Kristoffer Tolentino: Mass Executions


At a time when the President of the Philippines has yet to finally affix his signature to the formal confirmation of a foremost illustrator as a National Artist Buklod Buhay sa Gawang Makulay by award winning visual artist Kristoffer Tolentino is a reprieve, an intervention even, when much local art that is produced are either too emo-ridden or the blatantly Meon canvas. Some paintings these days are even primarily sourced from the internet and are being directly printed on canvas only to be retouched by paints thereafter.

Though only in his late 20s Tolentino is old school—that long, slow and meticulous practice of putting imagination to canvas, from eye to hand with only actual experiences as his references. His media are mixed starting with ballpen for doodling, ink for the outlines, finishing with brushes either with watercolor or acrylic. With painting as his main medium he considers illustration as his primary technique the struggle for Tolentino has always been the consideration that his paintings are not as mere drawings in the legitimate realm of Philippine art.

Kwentong Kalye, 2014, Acrylic on Canvas, 4 x 8 ft.

The easiness of these pieces cannot be evidenced as just interactive throng placed on canvas. Looking closer, like a captured still in a motion picture, one is entertained by its plots and sub plots of the everyday, tugged with comical wit and a deeper humor from viewers who take living seriously.

Kwentong Kalye is the quintessential Tolentino piece if one would like to be immersed with his works. Mind you his scenes evolve in the typical every day, not in a grand or historical manner happening in a typical urban landscape complete with schools, corner eateries, computer shops, hospitals, malls with the tremors of the MRT being felt nearby. Not bound by particular time, eschew of formalities, like a pop-up book everything just happens in one simultaneous movement with Tolentino conducting its public rhythm though not by baton but through his paint brush. As the collective viewer visual claustrophobia could seep in for we too are part of the happening, enjoying the front view adorning from one’s vantage window. Accorded with simplicity as if the everyday was a celebration, to be alive is to breathe and move under the sun. He somehow pauses the moment when all is moving at once. Drawing from a plethora of chance encounters in almost every crowded place he has been to—alleys, aisles, corridors, sidewalks, backstreets–he usually sizes up his canvas for one long and hard look. More picturesque than pictorial, as if we are on a privileged panorama that even drones can’t get this much creative perspective.

With proportion in mind he commences with his trusty ballpen and sketches succinctly. Like in a trance, the process lends itself to organize in more than a hundred caricatures which he never repeats every single one of them. Should there be impermanent ball pen slip-ups he goes through the motion and transforms them with a new one imbibing whatever form that was reborn into. Original in its composition with no focal point, these are not pious scenes. They are raw from ink, organic in evolution without aid of sketch. He does not even know how it will end. He used to finish it off with brownish earth or flesh skin hues, they later evolved into a brightly colored day emanating from a primed white background, with only accents of color that act like curtains of moods.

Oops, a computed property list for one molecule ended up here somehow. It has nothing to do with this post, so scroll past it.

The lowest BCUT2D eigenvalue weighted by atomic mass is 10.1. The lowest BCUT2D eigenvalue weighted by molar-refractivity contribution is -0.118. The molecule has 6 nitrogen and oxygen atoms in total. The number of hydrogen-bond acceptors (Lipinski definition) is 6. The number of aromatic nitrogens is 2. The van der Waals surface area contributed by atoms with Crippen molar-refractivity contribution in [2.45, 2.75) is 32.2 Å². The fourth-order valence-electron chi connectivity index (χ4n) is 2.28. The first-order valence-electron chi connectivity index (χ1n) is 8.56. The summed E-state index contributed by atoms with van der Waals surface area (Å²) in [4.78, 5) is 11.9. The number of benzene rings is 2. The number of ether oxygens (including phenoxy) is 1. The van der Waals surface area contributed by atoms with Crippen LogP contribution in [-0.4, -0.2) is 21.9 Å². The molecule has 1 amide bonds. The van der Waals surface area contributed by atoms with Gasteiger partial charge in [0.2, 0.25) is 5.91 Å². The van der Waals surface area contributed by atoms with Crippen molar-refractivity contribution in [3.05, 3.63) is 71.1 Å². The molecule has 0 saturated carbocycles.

His titles may be long but they are poetic. Dikit Dikit na Bahay, Kabit Kabit na Buhayproves how community spirit is the highest form of nationalist expression. Inspired by the Badjaos found along the coastlines of Tawi-Tawi, Sulu, and Zamboanga del Sur, Tolentino displays how elevated these houses on stilts to picture how they adapt to live on a different habitat. An informal socialist, Tolentino proudly displays how we all subsequently co-exist in a hustle bustle of a chosen lieu.

Oftentimes the lure of the native is even stronger that Tolentino impresses upon his smaller paintings. He would depict beach or nature scenes where people help one another while they enjoy the exposure of being in the tropics. He captures features idyll destinations as if they were secret places we eager have to find out and go. Fiesta is another habitual cultural tendency for Tolentino where the preparations are uniquely ours and just as important as the event itself. Nothing compares to the experience of being in it, no matter how many times you can go. In a way he has showed how Filipinos should live in the many situations he ushers us in.